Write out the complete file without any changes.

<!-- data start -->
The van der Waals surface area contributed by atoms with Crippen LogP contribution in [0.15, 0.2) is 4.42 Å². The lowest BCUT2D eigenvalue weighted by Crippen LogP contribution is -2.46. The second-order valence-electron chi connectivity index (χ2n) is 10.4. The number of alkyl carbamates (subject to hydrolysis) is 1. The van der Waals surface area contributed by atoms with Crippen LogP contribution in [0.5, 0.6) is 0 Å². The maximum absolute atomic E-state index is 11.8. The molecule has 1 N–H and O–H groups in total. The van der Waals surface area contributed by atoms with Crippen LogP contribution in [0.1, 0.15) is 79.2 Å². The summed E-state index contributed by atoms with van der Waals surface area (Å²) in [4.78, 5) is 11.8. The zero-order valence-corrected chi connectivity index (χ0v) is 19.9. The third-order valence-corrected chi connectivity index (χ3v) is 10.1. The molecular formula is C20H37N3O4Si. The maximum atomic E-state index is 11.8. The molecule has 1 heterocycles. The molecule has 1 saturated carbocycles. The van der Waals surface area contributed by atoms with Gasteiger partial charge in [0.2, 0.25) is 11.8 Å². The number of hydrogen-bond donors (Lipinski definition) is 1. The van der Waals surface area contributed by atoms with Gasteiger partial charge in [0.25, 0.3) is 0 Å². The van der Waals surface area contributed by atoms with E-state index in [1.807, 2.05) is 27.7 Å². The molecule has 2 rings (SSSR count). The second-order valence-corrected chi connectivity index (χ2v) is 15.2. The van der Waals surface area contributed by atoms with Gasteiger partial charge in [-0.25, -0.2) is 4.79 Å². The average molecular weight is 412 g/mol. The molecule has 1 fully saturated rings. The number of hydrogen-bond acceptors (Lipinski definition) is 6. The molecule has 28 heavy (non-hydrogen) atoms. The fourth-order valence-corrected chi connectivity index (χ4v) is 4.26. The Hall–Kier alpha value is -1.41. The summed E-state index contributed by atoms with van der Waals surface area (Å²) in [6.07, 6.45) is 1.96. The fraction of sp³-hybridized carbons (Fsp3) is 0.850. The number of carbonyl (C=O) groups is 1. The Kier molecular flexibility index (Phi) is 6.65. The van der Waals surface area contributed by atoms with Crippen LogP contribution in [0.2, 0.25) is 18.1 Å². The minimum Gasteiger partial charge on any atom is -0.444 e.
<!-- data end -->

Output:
The van der Waals surface area contributed by atoms with Crippen LogP contribution in [0.15, 0.2) is 4.42 Å². The lowest BCUT2D eigenvalue weighted by Crippen LogP contribution is -2.46. The second-order valence-electron chi connectivity index (χ2n) is 10.4. The number of alkyl carbamates (subject to hydrolysis) is 1. The van der Waals surface area contributed by atoms with Crippen LogP contribution in [0.5, 0.6) is 0 Å². The maximum absolute atomic E-state index is 11.8. The molecule has 1 N–H and O–H groups in total. The van der Waals surface area contributed by atoms with Crippen LogP contribution in [0.1, 0.15) is 79.2 Å². The summed E-state index contributed by atoms with van der Waals surface area (Å²) in [4.78, 5) is 11.8. The zero-order valence-corrected chi connectivity index (χ0v) is 19.9. The third-order valence-corrected chi connectivity index (χ3v) is 10.1. The molecular formula is C20H37N3O4Si. The maximum atomic E-state index is 11.8. The molecule has 1 heterocycles. The molecule has 1 saturated carbocycles. The van der Waals surface area contributed by atoms with Gasteiger partial charge in [0.2, 0.25) is 11.8 Å². The number of hydrogen-bond donors (Lipinski definition) is 1. The van der Waals surface area contributed by atoms with Gasteiger partial charge in [0.25, 0.3) is 0 Å². The van der Waals surface area contributed by atoms with E-state index in [1.807, 2.05) is 27.7 Å². The molecule has 2 rings (SSSR count). The second-order valence-corrected chi connectivity index (χ2v) is 15.2. The van der Waals surface area contributed by atoms with Gasteiger partial charge in [-0.25, -0.2) is 4.79 Å². The average molecular weight is 412 g/mol. The molecule has 1 fully saturated rings. The number of hydrogen-bond acceptors (Lipinski definition) is 6. The molecule has 28 heavy (non-hydrogen) atoms. The fourth-order valence-corrected chi connectivity index (χ4v) is 4.26. The Hall–Kier alpha value is -1.41. The summed E-state index contributed by atoms with van der Waals surface area (Å²) in [6.07, 6.45) is 1.96. The fraction of sp³-hybridized carbons (Fsp3) is 0.850. The number of carbonyl (C=O) groups is 1. The Kier molecular flexibility index (Phi) is 6.65. The van der Waals surface area contributed by atoms with Crippen LogP contribution in [0.2, 0.25) is 18.1 Å². The minimum Gasteiger partial charge on any atom is -0.444 e.